Ramadan 2024

How much zakat do I need to pay?

If you’re not sure how much zakat to pay this Ramadan, use our online calculator to work out your contribution for 2024.

Roni, wearing sunglasses, and his older brother Masud, playing with brightly-coloured bubbles.

During the Islamic month of Ramadan, Muslims pay zakat to give to others less fortunate than themselves.

To give the right amount of zakat, you need to calculate it as a percentage of your total wealth. Our helpful online zakat calculator will make it much quicker to work out your zakat donation, and how much to give to charity. It shows you how to calculate zakat on gold and silver, so you can choose which is right for you.

The market values of gold and silver are correct as of 8 March 2024.

What is zakat?

Zakat is one of the five pillars of Islam. Muslims believe it brings them closeness to Allah and Imaan. If you meet the nisab threshold, it is a requirement to give during Ramadan.

How your donation can help

A white and yellow icon of a small bottle of medicine, with one round tablet leaning on its side.

A gift of £30

could protect 150 children from the agony of river blindness.

A white and yellow icon of a stack of three coins.

A gift of £68

could treat 150 children suffering the agony of trachoma.

A white and yellow icon representing an eye with cataracts. The pupil and iris are covered with dashed yellow lines.

A gift of £94

could restore the sight of a child with cataracts.


Base nisab on the value of

Gold and silver
Business assets
Short term liabilities

You are not obliged to pay zakat, as the value of your assets is under the nisab threshold.

Total amount liable for zakat:


You are still welcome to make a small donation today that can help to transform a life.

Donate £ Donate another amount

Frequently asked questions

Zakat is one of the five pillars of Islam. During the Islamic month of Ramadan, many Muslims must give a percentage of their wealth to others. In this way, Muslims see zakat as a way to distribute their wealth to those in need, and to purify what remains. Muslims believe this brings them closeness to Allah.

Nisab is the threshold of wealth which means a Muslim must give to others. Muslims believe Prophet Muhammad (peace be upon him) set the minimum amount of wealth before you must give to others. The nisab uses values of gold and silver, which were once forms of currency.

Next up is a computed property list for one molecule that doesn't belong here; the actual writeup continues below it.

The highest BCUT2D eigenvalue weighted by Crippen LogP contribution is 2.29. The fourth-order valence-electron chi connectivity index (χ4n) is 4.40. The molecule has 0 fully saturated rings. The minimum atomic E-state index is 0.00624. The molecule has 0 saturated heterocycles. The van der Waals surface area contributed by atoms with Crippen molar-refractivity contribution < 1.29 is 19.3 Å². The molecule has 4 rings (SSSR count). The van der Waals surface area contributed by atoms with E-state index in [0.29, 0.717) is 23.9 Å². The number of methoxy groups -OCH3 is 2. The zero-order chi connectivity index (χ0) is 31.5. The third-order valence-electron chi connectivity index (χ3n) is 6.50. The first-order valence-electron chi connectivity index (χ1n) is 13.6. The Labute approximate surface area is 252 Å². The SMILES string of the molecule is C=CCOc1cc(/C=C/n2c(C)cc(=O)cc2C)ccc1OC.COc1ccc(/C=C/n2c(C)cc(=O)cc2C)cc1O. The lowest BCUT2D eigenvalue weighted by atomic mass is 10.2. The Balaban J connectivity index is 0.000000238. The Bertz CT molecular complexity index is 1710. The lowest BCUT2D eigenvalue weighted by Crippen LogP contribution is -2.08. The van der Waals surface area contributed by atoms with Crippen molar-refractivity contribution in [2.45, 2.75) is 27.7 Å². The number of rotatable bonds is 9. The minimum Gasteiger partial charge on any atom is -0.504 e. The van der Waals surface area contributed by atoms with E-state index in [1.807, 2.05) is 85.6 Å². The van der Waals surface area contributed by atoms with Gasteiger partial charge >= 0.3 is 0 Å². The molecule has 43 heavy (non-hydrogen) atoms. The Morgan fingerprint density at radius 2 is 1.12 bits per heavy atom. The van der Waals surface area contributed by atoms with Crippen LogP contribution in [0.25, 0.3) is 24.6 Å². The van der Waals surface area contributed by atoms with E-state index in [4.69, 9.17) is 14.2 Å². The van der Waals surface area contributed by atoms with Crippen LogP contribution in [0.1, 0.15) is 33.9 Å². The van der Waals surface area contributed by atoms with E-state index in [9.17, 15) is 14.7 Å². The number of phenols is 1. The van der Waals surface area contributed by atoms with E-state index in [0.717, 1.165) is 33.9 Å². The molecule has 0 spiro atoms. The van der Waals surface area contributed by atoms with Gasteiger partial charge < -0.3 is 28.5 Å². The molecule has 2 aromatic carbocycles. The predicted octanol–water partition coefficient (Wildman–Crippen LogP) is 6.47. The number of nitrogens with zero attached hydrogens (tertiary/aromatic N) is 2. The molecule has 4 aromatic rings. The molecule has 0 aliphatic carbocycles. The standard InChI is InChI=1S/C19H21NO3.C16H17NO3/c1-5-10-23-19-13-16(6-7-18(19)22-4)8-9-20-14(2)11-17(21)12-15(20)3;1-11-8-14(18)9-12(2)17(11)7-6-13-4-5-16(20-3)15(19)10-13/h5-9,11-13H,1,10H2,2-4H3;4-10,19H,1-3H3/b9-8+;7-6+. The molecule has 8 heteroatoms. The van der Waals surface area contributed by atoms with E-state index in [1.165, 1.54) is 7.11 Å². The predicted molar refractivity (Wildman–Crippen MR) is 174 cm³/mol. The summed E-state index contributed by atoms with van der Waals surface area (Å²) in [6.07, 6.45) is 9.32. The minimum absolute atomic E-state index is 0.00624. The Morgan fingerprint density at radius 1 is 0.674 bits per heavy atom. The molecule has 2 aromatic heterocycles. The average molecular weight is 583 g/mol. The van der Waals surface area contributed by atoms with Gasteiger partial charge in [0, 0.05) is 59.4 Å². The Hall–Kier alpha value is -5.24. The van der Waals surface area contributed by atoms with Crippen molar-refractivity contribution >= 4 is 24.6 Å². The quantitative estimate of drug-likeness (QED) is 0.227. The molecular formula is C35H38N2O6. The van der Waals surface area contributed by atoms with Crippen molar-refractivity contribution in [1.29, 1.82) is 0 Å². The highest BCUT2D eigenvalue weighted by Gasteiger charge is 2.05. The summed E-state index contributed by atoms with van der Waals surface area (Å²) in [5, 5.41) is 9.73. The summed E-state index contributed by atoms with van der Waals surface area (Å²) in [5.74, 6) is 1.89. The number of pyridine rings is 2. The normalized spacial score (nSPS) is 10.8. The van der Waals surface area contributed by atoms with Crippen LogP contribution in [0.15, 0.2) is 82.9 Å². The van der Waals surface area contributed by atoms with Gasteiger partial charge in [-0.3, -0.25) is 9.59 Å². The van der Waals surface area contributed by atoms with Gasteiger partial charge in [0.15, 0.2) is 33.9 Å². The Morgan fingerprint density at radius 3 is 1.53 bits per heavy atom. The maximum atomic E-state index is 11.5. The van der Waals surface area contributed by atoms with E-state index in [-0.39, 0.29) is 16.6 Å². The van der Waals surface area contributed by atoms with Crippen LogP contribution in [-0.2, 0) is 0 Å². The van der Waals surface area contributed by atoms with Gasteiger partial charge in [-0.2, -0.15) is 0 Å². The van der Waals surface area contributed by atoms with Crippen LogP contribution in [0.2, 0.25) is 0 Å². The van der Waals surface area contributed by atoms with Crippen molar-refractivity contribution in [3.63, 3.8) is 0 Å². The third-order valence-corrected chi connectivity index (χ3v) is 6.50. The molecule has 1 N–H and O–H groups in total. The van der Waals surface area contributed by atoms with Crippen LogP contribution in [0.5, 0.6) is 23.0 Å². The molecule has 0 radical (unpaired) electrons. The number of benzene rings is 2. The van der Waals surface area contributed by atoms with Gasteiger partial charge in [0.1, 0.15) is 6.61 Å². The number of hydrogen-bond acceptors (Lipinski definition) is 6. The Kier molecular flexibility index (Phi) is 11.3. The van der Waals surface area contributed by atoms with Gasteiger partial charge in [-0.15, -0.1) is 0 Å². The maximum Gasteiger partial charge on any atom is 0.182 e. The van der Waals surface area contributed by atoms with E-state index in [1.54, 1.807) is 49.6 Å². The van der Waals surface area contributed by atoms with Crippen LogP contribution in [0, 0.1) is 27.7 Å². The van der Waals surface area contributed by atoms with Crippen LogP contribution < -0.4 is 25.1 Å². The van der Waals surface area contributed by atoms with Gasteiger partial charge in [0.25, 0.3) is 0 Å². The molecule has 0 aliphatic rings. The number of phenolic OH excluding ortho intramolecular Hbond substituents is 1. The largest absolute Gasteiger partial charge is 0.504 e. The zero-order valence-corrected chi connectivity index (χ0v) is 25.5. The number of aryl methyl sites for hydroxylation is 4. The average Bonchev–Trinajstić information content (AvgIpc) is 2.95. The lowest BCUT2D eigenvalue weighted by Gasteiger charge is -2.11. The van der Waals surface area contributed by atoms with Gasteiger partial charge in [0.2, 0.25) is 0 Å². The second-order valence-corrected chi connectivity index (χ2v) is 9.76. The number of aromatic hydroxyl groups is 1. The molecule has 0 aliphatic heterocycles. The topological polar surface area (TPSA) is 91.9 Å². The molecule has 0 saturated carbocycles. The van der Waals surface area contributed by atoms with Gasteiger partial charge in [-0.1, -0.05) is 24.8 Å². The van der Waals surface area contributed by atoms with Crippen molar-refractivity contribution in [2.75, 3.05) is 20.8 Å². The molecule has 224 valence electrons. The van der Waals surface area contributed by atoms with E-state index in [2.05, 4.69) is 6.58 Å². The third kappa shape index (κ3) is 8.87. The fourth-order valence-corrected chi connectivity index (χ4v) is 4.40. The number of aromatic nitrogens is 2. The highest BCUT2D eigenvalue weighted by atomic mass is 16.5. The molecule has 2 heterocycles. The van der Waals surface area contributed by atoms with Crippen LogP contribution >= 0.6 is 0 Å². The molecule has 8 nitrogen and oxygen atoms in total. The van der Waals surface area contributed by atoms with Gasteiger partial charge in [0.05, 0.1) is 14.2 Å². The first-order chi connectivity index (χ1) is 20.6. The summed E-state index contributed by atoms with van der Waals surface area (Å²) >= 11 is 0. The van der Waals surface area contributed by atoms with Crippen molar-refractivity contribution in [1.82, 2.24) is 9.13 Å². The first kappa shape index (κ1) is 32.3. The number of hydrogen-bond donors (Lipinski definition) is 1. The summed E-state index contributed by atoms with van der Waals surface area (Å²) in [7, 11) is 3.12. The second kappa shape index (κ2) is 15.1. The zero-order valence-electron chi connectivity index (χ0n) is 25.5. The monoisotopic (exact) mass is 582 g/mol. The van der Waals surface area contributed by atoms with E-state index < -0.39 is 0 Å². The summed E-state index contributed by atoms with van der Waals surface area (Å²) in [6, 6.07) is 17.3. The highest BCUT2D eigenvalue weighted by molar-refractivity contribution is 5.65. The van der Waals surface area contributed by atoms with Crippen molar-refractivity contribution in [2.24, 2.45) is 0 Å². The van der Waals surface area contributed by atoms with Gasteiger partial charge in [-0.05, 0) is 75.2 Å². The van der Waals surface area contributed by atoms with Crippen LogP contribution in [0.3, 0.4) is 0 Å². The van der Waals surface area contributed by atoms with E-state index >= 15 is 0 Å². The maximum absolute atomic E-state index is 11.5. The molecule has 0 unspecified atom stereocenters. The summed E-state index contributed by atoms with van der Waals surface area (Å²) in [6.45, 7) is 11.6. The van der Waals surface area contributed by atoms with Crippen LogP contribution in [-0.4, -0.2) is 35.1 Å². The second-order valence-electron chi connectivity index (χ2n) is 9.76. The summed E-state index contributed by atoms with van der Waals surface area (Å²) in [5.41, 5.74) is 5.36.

Today, you need to calculate your zakat payment by valuing your monetary wealth as if it were gold or silver. You can choose whether to use 87.48 grams of gold, or 612.36 grams of silver.

If you’re not sure how to calculate zakat, the typical donation is 2.5% of a Muslim’s net assets, including gold, silver and cash.

To work out how much zakat to give during Ramadan, you must calculate the value of the assets held during a lunar year. This includes money in bank accounts and business stock. Then, subtract the value of debts, business expenses and other monetary liabilities. Finally, multiply the your total wealth by the zakat percentage of 2.5% to determine how much you owe.

Please note: this is general advice, and the exact calculations may change based on personal circumstances and interpretations of Islamic law.

Unlike zakat, which is a compulsory donation for Muslims who meet the nisab threshold, sadaqah is voluntary. You can give sadaqah at any time, and it is not a fixed amount. During the holy month of Ramadan, many Muslims feel drawn to give sadaqah alongside their Zakat. In the Islamic faith, both zakat and sadaqah are highly valued acts of charity.

By giving your sadaqah to Sightsavers, you can help protect sight, reduce suffering, and change lives for the better.

The holy Islamic month of Ramadan is a time to reflect on how fortunate we are to have the love of our family, the support of our friends, and the fortune to enjoy good health. One way in which Muslims show their appreciation is to donate to a charity. If you give your sadaqah to Sightsavers, you will be helping our work to protect sight and improve lives.

You can protect a child's sight

Our Ramadan appeal